I knew they'd be gorgeous; I couldn't wait to have them installed. Somewhere, deep in the idealistic recesses of my mind, I envisioned that the entire process would be rewarding -- as if there would be a great unveiling on the final day when Chip and Joanna Gaines would sit me down on a couch, gesture broadly toward the new floors, and say, "Welcome home! We hope you guys live here happily every after."
But it wasn't quite like that. I had been forewarned about the dust and the noise, and I had expected the feeling of displacement that comes when you shuffle your living quarters. I hadn't anticipated that the workers would be loud and unprofessional, creating a tense atmosphere during the times when I was at home while they worked, or that they'd neglect to fill nail holes or caulk properly as they rushed to finish the job. I certainly hadn't anticipated that they'd somehow manage to place the one board that didn't match any other boards directly in the center of our hallway.
This board -- so unfortunately and prominently placed, so unnecessarily short and stubby -- simply refused to blend in with any of its neighboring boards. It was positioned in such a conspicuous location that I could spot it from every direction, and once it was seen, I couldn't unsee it.
I don't know how a singular hardwood plank could trigger a groundswell of memories, but that evening when the workers left, I had flashbacks to an earlier moment in life. I was 22, on the cusp of my college graduation. As a treat, I decided to get a haircut and, for the first (and only) time in my life, to splurge on highlights. It cost more money than I would normally spend on myself.
The results were disastrous. The haircut was shorter than anticipated; the highlights were stark, like my hair had been frosted instead of sunkissed. I remember looking at myself in the mirror, shocked and disappointed, but unable to articulate those reactions. I had paid and tipped the hairdresser, walked away from the salon, and then cried in the parking lot.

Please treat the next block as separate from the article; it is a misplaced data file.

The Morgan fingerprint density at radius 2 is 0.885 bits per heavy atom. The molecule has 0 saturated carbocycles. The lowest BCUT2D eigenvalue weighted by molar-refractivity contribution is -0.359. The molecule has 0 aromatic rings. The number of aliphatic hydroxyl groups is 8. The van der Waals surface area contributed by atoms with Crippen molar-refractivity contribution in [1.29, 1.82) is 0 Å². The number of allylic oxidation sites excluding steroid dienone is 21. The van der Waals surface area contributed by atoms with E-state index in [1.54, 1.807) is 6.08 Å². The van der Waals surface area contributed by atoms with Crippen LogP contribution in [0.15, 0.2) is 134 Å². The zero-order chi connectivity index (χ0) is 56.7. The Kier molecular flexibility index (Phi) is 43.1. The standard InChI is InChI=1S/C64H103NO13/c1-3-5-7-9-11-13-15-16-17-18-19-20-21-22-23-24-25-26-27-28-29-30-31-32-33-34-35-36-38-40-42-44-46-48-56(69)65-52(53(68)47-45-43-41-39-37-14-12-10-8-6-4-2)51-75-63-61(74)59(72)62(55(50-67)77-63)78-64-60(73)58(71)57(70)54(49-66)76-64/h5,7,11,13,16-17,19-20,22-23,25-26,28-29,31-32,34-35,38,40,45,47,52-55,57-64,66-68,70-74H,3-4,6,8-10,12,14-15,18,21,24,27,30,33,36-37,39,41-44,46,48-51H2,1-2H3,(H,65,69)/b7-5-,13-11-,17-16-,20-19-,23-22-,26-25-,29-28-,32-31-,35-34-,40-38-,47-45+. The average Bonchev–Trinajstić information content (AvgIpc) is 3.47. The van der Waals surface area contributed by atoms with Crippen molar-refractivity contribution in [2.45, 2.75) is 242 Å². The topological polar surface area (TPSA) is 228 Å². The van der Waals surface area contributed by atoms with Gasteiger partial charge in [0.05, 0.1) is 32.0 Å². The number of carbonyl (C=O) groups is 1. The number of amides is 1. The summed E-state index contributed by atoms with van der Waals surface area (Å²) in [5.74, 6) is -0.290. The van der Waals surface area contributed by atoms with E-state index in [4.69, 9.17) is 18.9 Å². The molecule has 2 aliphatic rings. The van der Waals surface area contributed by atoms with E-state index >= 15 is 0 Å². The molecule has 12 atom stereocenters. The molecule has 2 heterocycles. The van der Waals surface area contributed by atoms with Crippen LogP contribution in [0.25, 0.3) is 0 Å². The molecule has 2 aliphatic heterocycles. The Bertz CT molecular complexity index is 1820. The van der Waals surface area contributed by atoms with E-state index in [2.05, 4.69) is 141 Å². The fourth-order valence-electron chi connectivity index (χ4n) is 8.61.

I never returned to express my disappointment. I never asked the hairdresser to fix the mistakes. I still cringe a little inwardly when I see pictures from graduation, partially because the haircut was so unflattering, but mostly because there was some unspoken shame that I didn't know how to advocate for myself to repair it.
Still thinking of that mishap from over a decade and a half ago, I sent a picture of my floors to my friend to ask if she could identify the misfit board. Her response was swift, reassuring me that I wasn't making it up. "That one right in the center? Absolutely."
Throughout the next day I regarded the board warily, wishing it would stop bothering me the longer I looked at it, but it never did. We had spent a lot of money on these floors, more than we'd normally spend on ourselves, but this time I came to a definitive, but different, conclusion: the board was wrong, and they'd need to fix it.
I contacted the flooring store and explained that we wouldn't be paying the remaining cost until the floor was finished properly. Once his schedule cleared, the foreman of the job returned. As I showed him the deviant plank and pointed out the unfinished caulking and nail holes, he shook his head. "I see exactly what you mean, and I apologize," he began. "We really should have done this right in the first place, but I'll make it right now."
And he did.
It wasn't quite like Chip Gaines wishing me happily-ever-after, but somehow that brief interaction brought immense closure -- on multiple levels.
It was wrong, but I advocated, and now it is right.